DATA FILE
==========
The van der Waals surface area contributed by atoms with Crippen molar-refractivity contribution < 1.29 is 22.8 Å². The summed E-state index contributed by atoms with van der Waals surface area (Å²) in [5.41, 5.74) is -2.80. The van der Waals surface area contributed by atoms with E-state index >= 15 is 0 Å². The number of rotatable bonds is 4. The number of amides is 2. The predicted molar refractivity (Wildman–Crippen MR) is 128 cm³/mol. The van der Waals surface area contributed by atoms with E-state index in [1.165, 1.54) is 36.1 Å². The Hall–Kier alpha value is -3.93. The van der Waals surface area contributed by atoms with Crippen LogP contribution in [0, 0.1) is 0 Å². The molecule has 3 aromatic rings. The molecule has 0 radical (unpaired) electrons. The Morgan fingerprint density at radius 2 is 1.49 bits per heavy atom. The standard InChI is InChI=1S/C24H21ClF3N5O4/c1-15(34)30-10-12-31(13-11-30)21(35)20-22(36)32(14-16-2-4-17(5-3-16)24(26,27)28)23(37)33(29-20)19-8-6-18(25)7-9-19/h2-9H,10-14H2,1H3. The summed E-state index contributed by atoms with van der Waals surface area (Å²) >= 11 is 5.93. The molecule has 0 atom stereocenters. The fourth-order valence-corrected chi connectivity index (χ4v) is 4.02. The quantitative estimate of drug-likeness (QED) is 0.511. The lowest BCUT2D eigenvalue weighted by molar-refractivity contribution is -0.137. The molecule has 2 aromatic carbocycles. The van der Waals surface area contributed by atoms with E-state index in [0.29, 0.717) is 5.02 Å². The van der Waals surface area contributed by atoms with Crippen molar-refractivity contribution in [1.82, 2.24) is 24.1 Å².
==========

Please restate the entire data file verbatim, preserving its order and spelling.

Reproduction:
The van der Waals surface area contributed by atoms with Crippen molar-refractivity contribution < 1.29 is 22.8 Å². The summed E-state index contributed by atoms with van der Waals surface area (Å²) in [5.41, 5.74) is -2.80. The van der Waals surface area contributed by atoms with E-state index >= 15 is 0 Å². The number of rotatable bonds is 4. The number of amides is 2. The predicted molar refractivity (Wildman–Crippen MR) is 128 cm³/mol. The van der Waals surface area contributed by atoms with E-state index in [1.165, 1.54) is 36.1 Å². The Hall–Kier alpha value is -3.93. The van der Waals surface area contributed by atoms with Crippen LogP contribution in [0, 0.1) is 0 Å². The molecule has 3 aromatic rings. The molecule has 0 radical (unpaired) electrons. The Morgan fingerprint density at radius 2 is 1.49 bits per heavy atom. The standard InChI is InChI=1S/C24H21ClF3N5O4/c1-15(34)30-10-12-31(13-11-30)21(35)20-22(36)32(14-16-2-4-17(5-3-16)24(26,27)28)23(37)33(29-20)19-8-6-18(25)7-9-19/h2-9H,10-14H2,1H3. The summed E-state index contributed by atoms with van der Waals surface area (Å²) >= 11 is 5.93. The molecule has 0 atom stereocenters. The fourth-order valence-corrected chi connectivity index (χ4v) is 4.02. The quantitative estimate of drug-likeness (QED) is 0.511. The lowest BCUT2D eigenvalue weighted by molar-refractivity contribution is -0.137. The molecule has 2 aromatic carbocycles. The van der Waals surface area contributed by atoms with E-state index in [0.29, 0.717) is 5.02 Å². The van der Waals surface area contributed by atoms with Crippen molar-refractivity contribution in [1.82, 2.24) is 24.1 Å².